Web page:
Gene Mauch Biography, Life, Interesting Facts

Gene William Mauch was an American professional baseball player and manager. Born on November 18, 1925, he played for several Major League baseball teams including Brooklyn Dodgers, Pittsburgh Pirates, Chicago Braves, St. Louis Cardinals, and Boston Red Sox in a playing career that spanned for more than a decade.

Gene Mauch became known for his defense, speed, and base-to-base (little ball) abilities on offense rather than power hitting. As a manager, Mauch managed teams like the Philadelphia Phillies, Montreal Expos, Minnesota Twins, and California Angels where he retired for ill health.

On his retirement, his career victories standing at 1,902, ranked 8thin the major league history while his total games of 3,942, ranked 4th.

Early Life

Gene William Mauch was born on November 18, 1925, in Salina, Kansas. He grew up in Kansas and Los Angeles. He received education at John C. Fremont High School.

Career

Gene Mauch started his professional Major League Baseball career in 1944 through 1957 playing for six professional teams. He played for Brooklyn Dodgers from 1944 and 1948 and moved to Pittsburgh Pirates in 1947 playing for a season. From 1948 to 1949, he played for the Chicago Cubs and then Boston Brave from 1950 to 1951.

Mauch also played for St. Louis Cardinals in 1952 before finally playing for Boston Red Sox from 1956 to 1957. He had played for Los Angeles Angels of the Pacific Coast League in 1954 to 1955 before his final move to Red Sox for the 1956-57 season. Mauch’s final season with Red Sox was the most productive in his career. He played as the second baseman starting in 65 games. He made a career record of batting .270 with 60 hits.

Managerial Career

In 1953 at the age of 27, Boston Brave appointed Mauch to be the player-manager of their Double-A Atlantic Crackers farm team within the Southern Association. This was his first managerial experience.

That season the team finished 84- 70, in third place. During this period, he became known for his frequent scuffles with umpires. After retiring from professional baseball, Mauch from 1958 to 59 piloted the Red Sox’ Triple-A affiliate, the Minneapolis Millers. The team managed to reach the Junior World Series as American Association champion, in each of the seasons. They won the 1958 Junior World Series championship.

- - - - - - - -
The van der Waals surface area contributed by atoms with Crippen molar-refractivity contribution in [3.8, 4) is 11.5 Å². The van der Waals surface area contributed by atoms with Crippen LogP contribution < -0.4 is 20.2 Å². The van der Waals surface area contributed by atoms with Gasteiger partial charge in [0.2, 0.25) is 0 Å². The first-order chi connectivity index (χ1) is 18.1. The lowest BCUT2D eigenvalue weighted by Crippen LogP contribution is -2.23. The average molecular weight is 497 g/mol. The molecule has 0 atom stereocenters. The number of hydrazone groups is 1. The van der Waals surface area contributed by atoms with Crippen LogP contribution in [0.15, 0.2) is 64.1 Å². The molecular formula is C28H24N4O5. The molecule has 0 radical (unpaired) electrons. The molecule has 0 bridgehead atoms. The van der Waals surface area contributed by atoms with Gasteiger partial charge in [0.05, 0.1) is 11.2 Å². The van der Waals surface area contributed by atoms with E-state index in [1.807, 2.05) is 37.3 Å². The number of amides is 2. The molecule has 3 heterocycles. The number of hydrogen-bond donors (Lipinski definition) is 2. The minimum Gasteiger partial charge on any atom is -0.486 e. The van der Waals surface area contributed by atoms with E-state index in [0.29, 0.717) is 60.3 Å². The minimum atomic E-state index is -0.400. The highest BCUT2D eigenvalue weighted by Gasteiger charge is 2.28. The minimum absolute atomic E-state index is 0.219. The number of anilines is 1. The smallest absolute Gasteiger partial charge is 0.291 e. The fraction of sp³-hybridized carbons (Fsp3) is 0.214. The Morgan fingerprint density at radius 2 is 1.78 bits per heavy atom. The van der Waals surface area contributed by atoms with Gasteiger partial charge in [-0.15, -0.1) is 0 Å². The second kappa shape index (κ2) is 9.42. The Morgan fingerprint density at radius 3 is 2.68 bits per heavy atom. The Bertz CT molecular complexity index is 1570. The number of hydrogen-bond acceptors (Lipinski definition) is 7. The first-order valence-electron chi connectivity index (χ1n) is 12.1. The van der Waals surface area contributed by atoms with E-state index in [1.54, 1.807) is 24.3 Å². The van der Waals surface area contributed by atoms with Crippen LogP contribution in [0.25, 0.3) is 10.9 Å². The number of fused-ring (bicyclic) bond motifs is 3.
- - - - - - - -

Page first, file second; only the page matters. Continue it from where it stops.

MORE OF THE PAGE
Philadelphia Phillies

In 1960, John J. Quinn, who had worked with Mauch at Boston Brave, as general manager, asked him to replace Eddie Sawyer who had resigned as a pilot Philadelphia Phillies after their first game.

Mauch took up the challenge, becoming the youngest manager in the Major Leagues in 1960 at age 34. During his first season with the Phillies, the team made a record of 58-94. The team, however, had a poor record the following year finishing 47-107 and lost 23 consecutive games from July 29 to August 20.

This became the third-longest losing streak in baseball history. The Associated Press named Mauch as the manager of the year after the team’s impressive performance of 81-80 in the 1962 season. He left the team during the 1968 season.

Montreal Expos & Later Career

Montreal Expos appointed Mauch as the manager of the team in 1969, leading it to a 52-110 that season. The team’s performance improved the subsequent seasons. He was however sacked in 1975 after finishing 75-87. Mauch’s next destination was the Minnesota Twins in 1976.

The team finished at 3rd place with 87-77 that season has five games back of the Kansas City Royals. Working with the team for two other seasons, Mauch resigned in 1979with the team at 54-71. He joined the California Angels in the 1981 season. The team finished 51-59 that season.

The following year, the Angels won the American League’s Western Division with 93-69. In1984, Mauch was sacked for failing to qualify Angels for their maiden World Series. He returned to the Angels in 1985, finishing the season with 90-72, one game behind the Kansas City Royals.

The team won the Western title the following year with 90-70. Gene Mauch retired before the 1988 season at age 62 citing ill health. However, seven years into his retirement, Mauch returned as bench coach with the Kansas City Royals in 1995.